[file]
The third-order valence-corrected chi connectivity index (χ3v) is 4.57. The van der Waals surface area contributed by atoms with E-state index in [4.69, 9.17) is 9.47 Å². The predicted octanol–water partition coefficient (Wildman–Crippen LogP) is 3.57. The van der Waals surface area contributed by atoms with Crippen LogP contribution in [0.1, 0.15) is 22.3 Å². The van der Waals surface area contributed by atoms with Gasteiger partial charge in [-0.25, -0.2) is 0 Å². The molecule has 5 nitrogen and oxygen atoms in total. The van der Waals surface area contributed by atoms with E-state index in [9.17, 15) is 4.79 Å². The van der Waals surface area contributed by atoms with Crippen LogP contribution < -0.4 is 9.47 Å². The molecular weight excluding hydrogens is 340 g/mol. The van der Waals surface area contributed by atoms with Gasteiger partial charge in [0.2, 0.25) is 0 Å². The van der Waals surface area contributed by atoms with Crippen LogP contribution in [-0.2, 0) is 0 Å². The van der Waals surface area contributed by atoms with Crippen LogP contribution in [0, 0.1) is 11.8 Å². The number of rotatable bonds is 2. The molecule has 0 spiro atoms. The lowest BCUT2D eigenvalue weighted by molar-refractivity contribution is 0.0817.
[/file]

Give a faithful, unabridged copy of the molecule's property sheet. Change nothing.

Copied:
The third-order valence-corrected chi connectivity index (χ3v) is 4.57. The van der Waals surface area contributed by atoms with E-state index in [4.69, 9.17) is 9.47 Å². The predicted octanol–water partition coefficient (Wildman–Crippen LogP) is 3.57. The van der Waals surface area contributed by atoms with Crippen LogP contribution in [0.1, 0.15) is 22.3 Å². The van der Waals surface area contributed by atoms with Gasteiger partial charge in [-0.25, -0.2) is 0 Å². The molecule has 5 nitrogen and oxygen atoms in total. The van der Waals surface area contributed by atoms with E-state index in [9.17, 15) is 4.79 Å². The van der Waals surface area contributed by atoms with Crippen LogP contribution < -0.4 is 9.47 Å². The molecular weight excluding hydrogens is 340 g/mol. The van der Waals surface area contributed by atoms with Gasteiger partial charge in [0.2, 0.25) is 0 Å². The van der Waals surface area contributed by atoms with Crippen LogP contribution in [-0.2, 0) is 0 Å². The van der Waals surface area contributed by atoms with Crippen LogP contribution in [0, 0.1) is 11.8 Å². The number of rotatable bonds is 2. The molecule has 0 spiro atoms. The lowest BCUT2D eigenvalue weighted by molar-refractivity contribution is 0.0817.